Nominated for a 2014 Edgar Award for Best Novel
“You won’t be able to put [it] down.” —Ladies Home Journal
Lori Roy follows her Edgar® Award-winning debut novel, Bent Road, with a spellbinding tale of suspense set against the crumbling façade of a once-respectable Detroit neighborhood in 1958.
The ladies of Alder Avenue—Grace, Julia, and Malina—struggle to care for one another amidst a city ripe with conflict, but life erupts when child-like Elizabeth disappears. A black woman was recently murdered at the factory where their husbands work, and the ladies fear that crime may foretell Elizabeth’s fate. When an unmistakable sound rings out, will the vicious secrets that bind them all be revealed?
Roy follows her Edgar-winning debut, Bent Road, with a moody, tension-filled tale of intertwined crimes set in late 1950s Detroit. The placid lives of Malina Herze, Julia Wagner, Grace Richardson, and the other women of Alder Avenue are upended, first by the murder of a "colored" woman near the factory where their husbands work, then by the disappearance of Elizabeth Symanski, a mentally challenged young adult who lives with her widowed father. While Malina, Julia, Grace, and the others discuss these disturbing events in their living rooms and kitchens, their menfolk search for Elizabeth. Julia's nieces, Izzy and Arie, are told to remain indoors, but, in their boredom, the girls begin to explore the neighborhood and naturally find trouble. Under these pressures, problems old and new rise to the surface and lives are irrevocably changed. This well-written period piece may appeal more to readers of women's fiction than mystery fans.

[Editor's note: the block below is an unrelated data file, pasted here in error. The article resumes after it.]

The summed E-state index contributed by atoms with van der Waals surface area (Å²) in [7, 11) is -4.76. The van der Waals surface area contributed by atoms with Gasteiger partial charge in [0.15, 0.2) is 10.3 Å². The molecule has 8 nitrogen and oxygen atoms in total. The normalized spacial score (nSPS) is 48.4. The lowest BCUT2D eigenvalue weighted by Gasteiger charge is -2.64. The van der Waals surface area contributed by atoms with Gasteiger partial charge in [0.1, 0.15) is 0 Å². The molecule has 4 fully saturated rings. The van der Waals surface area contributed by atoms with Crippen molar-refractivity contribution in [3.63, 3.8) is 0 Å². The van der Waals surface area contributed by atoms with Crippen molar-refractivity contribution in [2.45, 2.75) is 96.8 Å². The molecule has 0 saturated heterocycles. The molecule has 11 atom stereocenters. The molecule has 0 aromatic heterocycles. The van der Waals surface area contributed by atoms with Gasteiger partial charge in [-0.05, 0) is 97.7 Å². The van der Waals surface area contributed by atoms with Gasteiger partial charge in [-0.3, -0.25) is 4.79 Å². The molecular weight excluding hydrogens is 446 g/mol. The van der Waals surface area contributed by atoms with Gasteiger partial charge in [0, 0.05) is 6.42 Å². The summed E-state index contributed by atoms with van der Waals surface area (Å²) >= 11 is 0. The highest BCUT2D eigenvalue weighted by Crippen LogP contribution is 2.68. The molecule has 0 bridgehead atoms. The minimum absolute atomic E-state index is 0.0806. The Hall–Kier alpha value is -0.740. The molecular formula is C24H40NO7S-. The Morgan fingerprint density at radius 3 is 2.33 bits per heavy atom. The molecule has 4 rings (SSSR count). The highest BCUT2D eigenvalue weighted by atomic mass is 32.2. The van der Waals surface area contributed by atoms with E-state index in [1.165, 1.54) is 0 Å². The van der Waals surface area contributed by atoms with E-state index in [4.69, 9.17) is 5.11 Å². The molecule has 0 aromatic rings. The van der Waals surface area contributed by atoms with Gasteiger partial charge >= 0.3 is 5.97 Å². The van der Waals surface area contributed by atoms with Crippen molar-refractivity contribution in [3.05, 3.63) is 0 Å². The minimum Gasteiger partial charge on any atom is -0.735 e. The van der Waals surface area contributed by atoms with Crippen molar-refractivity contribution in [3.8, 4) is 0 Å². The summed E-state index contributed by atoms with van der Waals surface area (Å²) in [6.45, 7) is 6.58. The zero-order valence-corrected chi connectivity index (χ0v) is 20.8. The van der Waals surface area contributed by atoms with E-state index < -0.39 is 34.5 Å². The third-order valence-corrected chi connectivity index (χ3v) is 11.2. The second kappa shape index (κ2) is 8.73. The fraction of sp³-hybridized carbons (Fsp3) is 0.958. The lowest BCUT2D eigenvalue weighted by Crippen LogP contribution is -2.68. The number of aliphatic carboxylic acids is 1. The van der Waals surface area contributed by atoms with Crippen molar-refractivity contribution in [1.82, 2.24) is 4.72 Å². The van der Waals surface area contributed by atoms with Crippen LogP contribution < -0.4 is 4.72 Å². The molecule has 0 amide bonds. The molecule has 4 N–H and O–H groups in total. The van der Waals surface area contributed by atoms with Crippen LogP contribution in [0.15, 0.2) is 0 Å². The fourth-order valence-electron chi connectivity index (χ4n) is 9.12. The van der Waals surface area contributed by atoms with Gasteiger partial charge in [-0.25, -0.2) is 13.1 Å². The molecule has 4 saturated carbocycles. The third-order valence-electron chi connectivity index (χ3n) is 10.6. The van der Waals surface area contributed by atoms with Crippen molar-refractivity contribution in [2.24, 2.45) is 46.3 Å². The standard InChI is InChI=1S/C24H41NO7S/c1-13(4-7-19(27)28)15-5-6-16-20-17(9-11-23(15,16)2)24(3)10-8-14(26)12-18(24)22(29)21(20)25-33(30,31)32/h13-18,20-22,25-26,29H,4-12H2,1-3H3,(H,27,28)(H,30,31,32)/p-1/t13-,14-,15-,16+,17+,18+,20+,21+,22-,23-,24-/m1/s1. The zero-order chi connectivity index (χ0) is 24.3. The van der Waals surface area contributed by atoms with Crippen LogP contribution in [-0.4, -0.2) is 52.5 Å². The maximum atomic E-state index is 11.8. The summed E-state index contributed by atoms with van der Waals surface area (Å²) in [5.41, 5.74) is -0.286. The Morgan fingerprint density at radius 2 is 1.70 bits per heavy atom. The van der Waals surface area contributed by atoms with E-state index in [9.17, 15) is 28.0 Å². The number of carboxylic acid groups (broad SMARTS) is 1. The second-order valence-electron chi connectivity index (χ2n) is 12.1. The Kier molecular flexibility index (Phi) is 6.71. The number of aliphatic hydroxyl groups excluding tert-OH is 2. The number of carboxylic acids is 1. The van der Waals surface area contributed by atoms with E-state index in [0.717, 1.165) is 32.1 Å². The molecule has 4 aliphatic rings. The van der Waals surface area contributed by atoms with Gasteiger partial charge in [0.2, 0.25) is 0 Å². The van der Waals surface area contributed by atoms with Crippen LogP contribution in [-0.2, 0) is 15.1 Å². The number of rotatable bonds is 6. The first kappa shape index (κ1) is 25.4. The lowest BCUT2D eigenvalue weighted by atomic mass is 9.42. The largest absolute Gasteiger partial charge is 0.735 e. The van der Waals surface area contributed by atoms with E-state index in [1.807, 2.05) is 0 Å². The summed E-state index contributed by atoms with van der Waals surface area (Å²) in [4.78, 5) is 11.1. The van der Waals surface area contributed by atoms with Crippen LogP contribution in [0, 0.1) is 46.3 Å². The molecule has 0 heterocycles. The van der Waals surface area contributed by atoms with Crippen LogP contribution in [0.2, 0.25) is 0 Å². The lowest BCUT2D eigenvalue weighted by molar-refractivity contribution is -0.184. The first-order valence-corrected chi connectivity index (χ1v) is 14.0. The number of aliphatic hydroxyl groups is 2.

This is a well-written piece of literature. It has been mis-categorized as a mystery/thriller. It should be categorized as literary. There's a twist at the end. But it's presented too subtly to be considered thrilling.